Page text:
I have spent my entire career as a professional creative thinker. I started out as a Copywriter and progressed to the title of Chief Creative Officer. Every title I had for 20 years had either the word writer or creative in it. So it’s natural to sort me into the right-brained team. People do it all the time. In conversations I hear people say ‘You right-brained types…’ or ‘Us right-brained types…’
I have never thought of myself as being right-brained. Not once. Ever. I have never thought of myself as being primarily a creative thinker. It’s not that I don’t think creatively. I know I do. But I also use careful analysis and logic every day. I love the scientific method and the absoluteness of math. I enjoy calculating my taxes. But I don’t enjoy stereotypes. Except for Bose. Those guys make great types of stereos.
The latest role in my career has been as an Entrepreneur. As the Founder & CEO of the advertising and idea agency The Weaponry, I am required to use all of my brain at work. While our service offering is unquestionably creative, everything else about the business is decidedly based in the left brain. I have to think about our accounting, finances, benefits, and human resources. I have to establish processes for project management, account management, and invoicing.
There is not an element of business that I don’t I feel comfortable with. I understand, appreciate and enjoy all of the thinking that goes into starting and running a business. I see it all as a big system of constants and variables. Some disciplines require more creative thinking. Others require very practical analysis. I am thankful that my brains get along like Bert and Ernie. Their daily cooperation helps me function as one whole person.
It is limiting, if not damaging to label people, including yourself, as right-brained or left- brained. According to Dr. Daniel G. Amen in his book Making A Good Brain Great, it is a myth that we only use 10% of our brain. Our entire brain is on and working our entire lives, even when we sleep. If you were born with, and still have, both hemispheres of your brain, use them. Some skills and processes may come more naturally. But that doesn’t mean you can’t or shouldn’t work to develop the others.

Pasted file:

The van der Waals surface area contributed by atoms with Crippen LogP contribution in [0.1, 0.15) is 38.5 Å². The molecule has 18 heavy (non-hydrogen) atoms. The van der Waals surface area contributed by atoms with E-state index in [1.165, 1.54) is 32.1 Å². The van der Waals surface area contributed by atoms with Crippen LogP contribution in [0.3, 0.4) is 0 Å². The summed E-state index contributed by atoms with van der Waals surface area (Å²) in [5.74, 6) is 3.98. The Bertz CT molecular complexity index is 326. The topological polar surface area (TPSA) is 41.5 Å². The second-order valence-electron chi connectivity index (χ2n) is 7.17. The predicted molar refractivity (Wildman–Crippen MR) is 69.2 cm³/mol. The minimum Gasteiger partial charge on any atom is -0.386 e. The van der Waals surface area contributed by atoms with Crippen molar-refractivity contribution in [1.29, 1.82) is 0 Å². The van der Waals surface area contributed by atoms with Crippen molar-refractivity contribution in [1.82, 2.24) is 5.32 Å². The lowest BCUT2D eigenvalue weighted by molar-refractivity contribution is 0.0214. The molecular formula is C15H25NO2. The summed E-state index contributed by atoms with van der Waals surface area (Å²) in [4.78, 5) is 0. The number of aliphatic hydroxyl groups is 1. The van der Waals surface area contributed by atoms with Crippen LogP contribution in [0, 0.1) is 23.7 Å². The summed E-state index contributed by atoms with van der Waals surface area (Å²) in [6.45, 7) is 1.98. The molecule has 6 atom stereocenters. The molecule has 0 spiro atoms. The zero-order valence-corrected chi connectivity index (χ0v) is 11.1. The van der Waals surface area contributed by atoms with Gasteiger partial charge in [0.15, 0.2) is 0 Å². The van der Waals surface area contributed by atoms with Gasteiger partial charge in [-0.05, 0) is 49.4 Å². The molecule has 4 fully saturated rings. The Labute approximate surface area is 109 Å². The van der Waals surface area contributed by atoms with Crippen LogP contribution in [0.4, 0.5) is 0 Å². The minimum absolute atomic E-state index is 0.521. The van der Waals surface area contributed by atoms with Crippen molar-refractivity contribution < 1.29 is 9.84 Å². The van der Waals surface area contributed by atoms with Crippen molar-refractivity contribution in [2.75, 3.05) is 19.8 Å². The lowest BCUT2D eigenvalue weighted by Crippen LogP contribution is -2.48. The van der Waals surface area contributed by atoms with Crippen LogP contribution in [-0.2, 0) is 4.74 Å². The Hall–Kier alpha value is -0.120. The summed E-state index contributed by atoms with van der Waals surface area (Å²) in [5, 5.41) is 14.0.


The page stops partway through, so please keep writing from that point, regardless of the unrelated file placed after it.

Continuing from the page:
The danger in the right-brain, left-brain labels is that you will start to believe that you can’t do things. Then you won’t take on tasks or challenges, because you have told yourself you are no good at them. But you can be. You just have to make sure you are not limiting your thinking.
Today is Election Day in America, and I love to vote. In fact, I would vote for more voting if I could. I never feel more powerful than when I walk into an election booth and personalize my ballot. I love weighing in on officials and referendums. I love voting for obscure roles, like Coroner General, Keeper of the Records, Chief of Lawns and Registrar (which sounds like a role that should be held by lions).
I love wearing the sticker that says I Voted. Or I V(Ohio)ted or I V(peach)ted, depending on the state I live in during the election. It’s a great way to show the world that you have lived up to your civic responsibilities. That sticker is a great little advertisement that reminds others to vote. And when you put that badge of honor on your shirt it also tells your friends, family and co-workers that even thought you are a legal adult, you still like wearing stickers on your clothes.
The Other Team
Not everyone feels the way I do. Not everyone votes. Or cares about voting for anything more important than the next American Idol, a Who Wore It Best poll, or the Pringle flavor they want to munch next. That’s why the following question is worth asking in job interviews: